action.

C. Internal Link Political Capital is key to passing CIR and Obama is renewing his push AFP 6/12
Agence Press France, US immigration bill advances in Senate, clears first hurdle [http://articles.economictimes.indiatimes. com/2013-0612/news/39925853_1_border-security-landmark-immigration-bill-democratic-senator-chuck-schumer] WASHINGTON: Bolstered

by support from President Barack Obama, a landmark immigration bill passed a pair of crucial test votes on Tuesday in the US Senate, kicking off weeks of debate on the comprehensive reform.
After months of initial wrangling and more than 100 new amendments offered to the underlying legislation, the Senate -- in an act of broad bipartisanship -- voted 84-15 to move to debate passage of what would be the most important immigration reform in nearly 30 years. "This overwhelming vote, a majority of both parties, starts this bill off on just the right foot," said Democratic Senator Chuck Schumer, one of the Gang of Eight senators -- four Democrats and four Republicans -- who crafted the measure, which now comes to 1,076 pages. Republican Jeff Flake, also an author of the bill, told AFP the votes marked "a good start (but) we have a long way to go," citing potential roadblocks over border security issues and acknowledging what may be an uphill climb to pass similar legislation in the House of Representatives. The top Democrat in the Senate, Harry Reid, has said he hopes to pass the bill by early July. The legislation provides a 13-year pathway to citizenship for the more than 11 million people living illegally in the United States, tightens border security, and aims to collect back taxes from undocumented workers. It also would revise visa programs for high-tech employees and agriculture workers, require firms to use an e-verify program that prevents illegal hires and compel those receiving provisional legal status to learn English. Obama insincere about fixing a badly broken system. The

made an outspoken pitch for the bill on Tuesday, saying those opposed to it are president has gently pushed the bill from behind the

scenes for months, fearing his open support would swell the ranks of conservatives who see the bill as offering amnesty to illegal immigrants and are determined to kill it. But ahead of the crucial test votes, Obama waded into the

fray, leveraging the political capital on the issue he won during last year's election campaign, particularly among Hispanic voters. The president sought to disarm conservative Republicans
-- even some who support immigration reform -- who argue that the bill should not be passed without tough new border security measures. "If passed, the Senate bill, as currently written and as hitting the floor, would put in place the toughest border enforcement plan that America has ever seen. So nobody's taking border enforcement lightly," he said at a White House event. Obama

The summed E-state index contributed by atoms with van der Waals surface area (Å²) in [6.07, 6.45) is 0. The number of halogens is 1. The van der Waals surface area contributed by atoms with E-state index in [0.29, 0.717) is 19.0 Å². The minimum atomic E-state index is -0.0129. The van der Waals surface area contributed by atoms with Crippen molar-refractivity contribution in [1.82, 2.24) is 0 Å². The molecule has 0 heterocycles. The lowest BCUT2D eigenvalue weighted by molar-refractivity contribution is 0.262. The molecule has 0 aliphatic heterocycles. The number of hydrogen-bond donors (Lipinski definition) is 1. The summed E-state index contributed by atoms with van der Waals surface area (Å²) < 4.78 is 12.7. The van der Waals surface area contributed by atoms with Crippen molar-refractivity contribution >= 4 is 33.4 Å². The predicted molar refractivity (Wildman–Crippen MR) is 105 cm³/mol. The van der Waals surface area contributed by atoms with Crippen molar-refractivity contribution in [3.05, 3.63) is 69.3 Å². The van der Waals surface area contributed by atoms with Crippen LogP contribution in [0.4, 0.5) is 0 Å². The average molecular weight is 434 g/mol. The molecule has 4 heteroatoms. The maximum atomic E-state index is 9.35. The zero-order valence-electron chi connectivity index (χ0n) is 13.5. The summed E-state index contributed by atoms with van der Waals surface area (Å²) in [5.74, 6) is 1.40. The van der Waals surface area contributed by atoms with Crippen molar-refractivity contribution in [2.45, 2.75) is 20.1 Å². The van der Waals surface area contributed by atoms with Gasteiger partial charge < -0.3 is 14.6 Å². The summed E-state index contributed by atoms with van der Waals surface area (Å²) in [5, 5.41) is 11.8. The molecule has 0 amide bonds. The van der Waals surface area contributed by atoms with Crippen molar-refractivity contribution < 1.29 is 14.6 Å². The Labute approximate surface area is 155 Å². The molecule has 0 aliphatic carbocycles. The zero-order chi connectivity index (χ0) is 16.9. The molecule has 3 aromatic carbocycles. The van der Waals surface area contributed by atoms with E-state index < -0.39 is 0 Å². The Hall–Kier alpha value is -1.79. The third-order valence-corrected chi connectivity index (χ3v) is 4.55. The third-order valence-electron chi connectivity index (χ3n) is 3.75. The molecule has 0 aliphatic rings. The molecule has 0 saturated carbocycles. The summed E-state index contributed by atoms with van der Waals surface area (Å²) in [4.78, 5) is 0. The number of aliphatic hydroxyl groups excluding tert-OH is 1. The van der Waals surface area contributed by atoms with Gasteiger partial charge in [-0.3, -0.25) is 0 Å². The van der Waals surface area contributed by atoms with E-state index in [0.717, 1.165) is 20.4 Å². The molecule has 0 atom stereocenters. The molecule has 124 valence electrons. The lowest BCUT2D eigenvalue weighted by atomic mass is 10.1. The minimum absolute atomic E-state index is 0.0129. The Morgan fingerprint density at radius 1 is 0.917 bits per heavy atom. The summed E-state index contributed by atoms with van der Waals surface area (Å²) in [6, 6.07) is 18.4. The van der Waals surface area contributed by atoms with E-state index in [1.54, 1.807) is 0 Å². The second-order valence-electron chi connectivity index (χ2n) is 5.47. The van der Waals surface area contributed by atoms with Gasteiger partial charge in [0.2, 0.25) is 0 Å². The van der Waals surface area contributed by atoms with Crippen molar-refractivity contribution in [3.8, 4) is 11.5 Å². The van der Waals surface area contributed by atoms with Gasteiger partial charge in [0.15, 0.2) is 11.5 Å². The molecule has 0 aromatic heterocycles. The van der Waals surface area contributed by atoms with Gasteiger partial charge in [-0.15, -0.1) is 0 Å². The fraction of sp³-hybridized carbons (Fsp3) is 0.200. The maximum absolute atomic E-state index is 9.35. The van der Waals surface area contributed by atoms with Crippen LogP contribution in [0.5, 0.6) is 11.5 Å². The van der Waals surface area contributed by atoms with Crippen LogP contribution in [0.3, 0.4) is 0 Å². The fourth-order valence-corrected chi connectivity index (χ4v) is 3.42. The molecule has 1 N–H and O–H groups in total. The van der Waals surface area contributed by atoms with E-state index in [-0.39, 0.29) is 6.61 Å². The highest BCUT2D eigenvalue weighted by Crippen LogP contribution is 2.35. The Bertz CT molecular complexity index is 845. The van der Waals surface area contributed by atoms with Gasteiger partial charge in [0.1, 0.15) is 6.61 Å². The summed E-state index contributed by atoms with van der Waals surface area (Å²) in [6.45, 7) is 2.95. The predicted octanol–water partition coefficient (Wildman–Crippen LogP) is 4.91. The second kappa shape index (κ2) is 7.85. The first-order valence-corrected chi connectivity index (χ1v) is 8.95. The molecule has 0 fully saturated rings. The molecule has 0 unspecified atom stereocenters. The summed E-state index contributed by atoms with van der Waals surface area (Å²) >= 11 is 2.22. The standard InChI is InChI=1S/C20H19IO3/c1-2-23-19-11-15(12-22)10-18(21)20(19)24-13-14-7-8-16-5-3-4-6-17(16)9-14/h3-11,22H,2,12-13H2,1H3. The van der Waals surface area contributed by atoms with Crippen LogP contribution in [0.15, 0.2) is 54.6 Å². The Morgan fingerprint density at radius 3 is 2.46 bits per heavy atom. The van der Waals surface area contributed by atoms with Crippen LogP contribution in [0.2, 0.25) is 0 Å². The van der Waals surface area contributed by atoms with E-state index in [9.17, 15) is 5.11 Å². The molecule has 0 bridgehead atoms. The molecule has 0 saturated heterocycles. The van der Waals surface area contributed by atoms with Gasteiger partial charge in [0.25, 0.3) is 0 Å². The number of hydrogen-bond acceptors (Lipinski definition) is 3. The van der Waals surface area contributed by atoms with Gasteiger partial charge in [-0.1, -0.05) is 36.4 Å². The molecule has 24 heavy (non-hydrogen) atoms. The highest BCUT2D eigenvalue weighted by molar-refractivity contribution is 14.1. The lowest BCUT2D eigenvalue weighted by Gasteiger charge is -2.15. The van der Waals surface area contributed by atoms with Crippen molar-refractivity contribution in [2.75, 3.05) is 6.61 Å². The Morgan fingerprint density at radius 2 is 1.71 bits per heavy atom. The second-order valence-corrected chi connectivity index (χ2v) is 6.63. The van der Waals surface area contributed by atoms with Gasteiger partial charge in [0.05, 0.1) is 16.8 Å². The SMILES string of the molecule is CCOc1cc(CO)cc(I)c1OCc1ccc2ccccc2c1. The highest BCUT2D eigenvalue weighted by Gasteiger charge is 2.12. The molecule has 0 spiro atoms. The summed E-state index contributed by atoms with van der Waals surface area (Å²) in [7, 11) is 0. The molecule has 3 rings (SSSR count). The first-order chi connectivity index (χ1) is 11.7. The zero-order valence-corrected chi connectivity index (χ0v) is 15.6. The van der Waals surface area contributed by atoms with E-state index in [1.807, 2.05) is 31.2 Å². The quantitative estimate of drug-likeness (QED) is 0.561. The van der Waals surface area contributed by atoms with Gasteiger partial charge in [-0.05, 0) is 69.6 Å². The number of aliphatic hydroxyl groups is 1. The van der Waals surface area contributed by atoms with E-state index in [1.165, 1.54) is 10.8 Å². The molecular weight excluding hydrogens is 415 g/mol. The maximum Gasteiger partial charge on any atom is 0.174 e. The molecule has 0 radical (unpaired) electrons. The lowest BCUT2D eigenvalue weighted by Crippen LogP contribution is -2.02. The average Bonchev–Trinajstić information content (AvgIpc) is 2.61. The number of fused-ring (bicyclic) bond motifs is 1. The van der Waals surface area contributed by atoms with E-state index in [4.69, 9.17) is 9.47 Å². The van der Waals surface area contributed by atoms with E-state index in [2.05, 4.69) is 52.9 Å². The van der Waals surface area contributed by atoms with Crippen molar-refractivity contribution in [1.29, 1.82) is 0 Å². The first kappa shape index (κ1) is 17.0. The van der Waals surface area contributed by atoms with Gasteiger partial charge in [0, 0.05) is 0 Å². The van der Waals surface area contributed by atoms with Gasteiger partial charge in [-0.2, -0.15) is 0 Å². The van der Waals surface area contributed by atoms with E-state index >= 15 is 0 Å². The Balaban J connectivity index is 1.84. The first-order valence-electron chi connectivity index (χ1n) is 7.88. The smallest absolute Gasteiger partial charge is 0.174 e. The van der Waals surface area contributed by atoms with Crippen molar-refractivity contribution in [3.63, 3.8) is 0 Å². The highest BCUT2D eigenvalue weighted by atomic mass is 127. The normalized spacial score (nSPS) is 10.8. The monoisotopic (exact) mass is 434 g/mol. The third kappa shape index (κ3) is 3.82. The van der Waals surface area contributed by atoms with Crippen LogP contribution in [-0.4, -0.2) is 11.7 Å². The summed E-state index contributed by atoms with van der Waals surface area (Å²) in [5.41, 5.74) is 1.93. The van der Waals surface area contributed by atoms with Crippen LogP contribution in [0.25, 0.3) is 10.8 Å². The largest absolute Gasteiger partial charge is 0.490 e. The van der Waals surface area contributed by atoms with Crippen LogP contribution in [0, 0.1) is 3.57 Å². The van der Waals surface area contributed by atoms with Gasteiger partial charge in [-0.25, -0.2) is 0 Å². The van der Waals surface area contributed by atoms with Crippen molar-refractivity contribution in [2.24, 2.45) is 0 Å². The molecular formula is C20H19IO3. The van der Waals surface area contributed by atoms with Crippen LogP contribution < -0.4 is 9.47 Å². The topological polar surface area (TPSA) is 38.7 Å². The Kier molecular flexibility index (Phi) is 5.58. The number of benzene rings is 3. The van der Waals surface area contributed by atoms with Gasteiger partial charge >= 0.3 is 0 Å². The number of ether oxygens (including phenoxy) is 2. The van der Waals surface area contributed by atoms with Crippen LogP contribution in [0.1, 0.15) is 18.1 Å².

also took direct aim at the motives of lawmakers who are opposed to the bill. "If you're not serious about it,
if you think that a broken system is the best America can do, then I guess it makes sense to try to block it," he said. "But if you're actually serious and sincere about fixing a broken system, this is the vehicle to do it, and now is the time to get it done." Republican Senator Lindsey Graham, a

frequent Obama critic, said "the president's tone and engagement has been very helpful" to the process. But he stressed that fellow Republicans in the Senate and House needed to look closely
at whether they want to scupper the effort and jeopardize the party's political future by alienating millions of voters.

D. Immigration reform expands skilled labor which increases relations and economic growth in China and India. LA Times 12
[Other countries eagerly await U.S. immigration reform, http://latimesblogs.latimes.com/world_now/2012/11/us-immigration-reform-eagerlyawaited-by-source-countries.html] 11/9

" C omprehensive i mmigration r eform will see expansion of skilled labor visas," predicted B. Lindsay Lowell, director of policy studies for the Institute for the Study of International Migration at Georgetown University. A former research chief for the congressionally appointed Commission on Immigration Reform, Lowell said he expects to see at least a fivefold increase in the number of highly skilled labor visas that would provide "a significant shot in the arm for India and China." There is widespread consensus among economists and academics that skilled

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migration fosters new trade and business relationships between countries and enhances links to the global economy, Lowell said. "Countries like India and China weigh the opportunities of business abroad from their expats with the possibility of brain drain, and I think they still see the immigration opportunity as a bigger plus than not," he said.

E. Impact US-Indian relations avert South Asian nuclear war. Schaffer 2 [Spring 2002, TeresitaDirector of the South Asia Program at the Center for Strategic and International Security, Washington
Quarterly, Lexis]

Washington's increased interest in India since the late 1990s reflects India's economic expansion and position as Asia's newest rising power. New Delhi, for its part, is adjusting to the end of the Cold War. As a result, both giant democracies see that they can benefit by closer cooperation . For Washington, the advantages include a wider network of friends in Asia at a time when the region is changing rapidly, as well as a stronger position from which to help calm possible future

nuclear tensions in the region . Enhanced trade and investment benefit both countries and are a prerequisite for improved U.S. relations with India . For India, the country's ambition to assume a
stronger leadership role in the world and to maintain an economy that lifts its people out of poverty depends critically on good relations with the United States.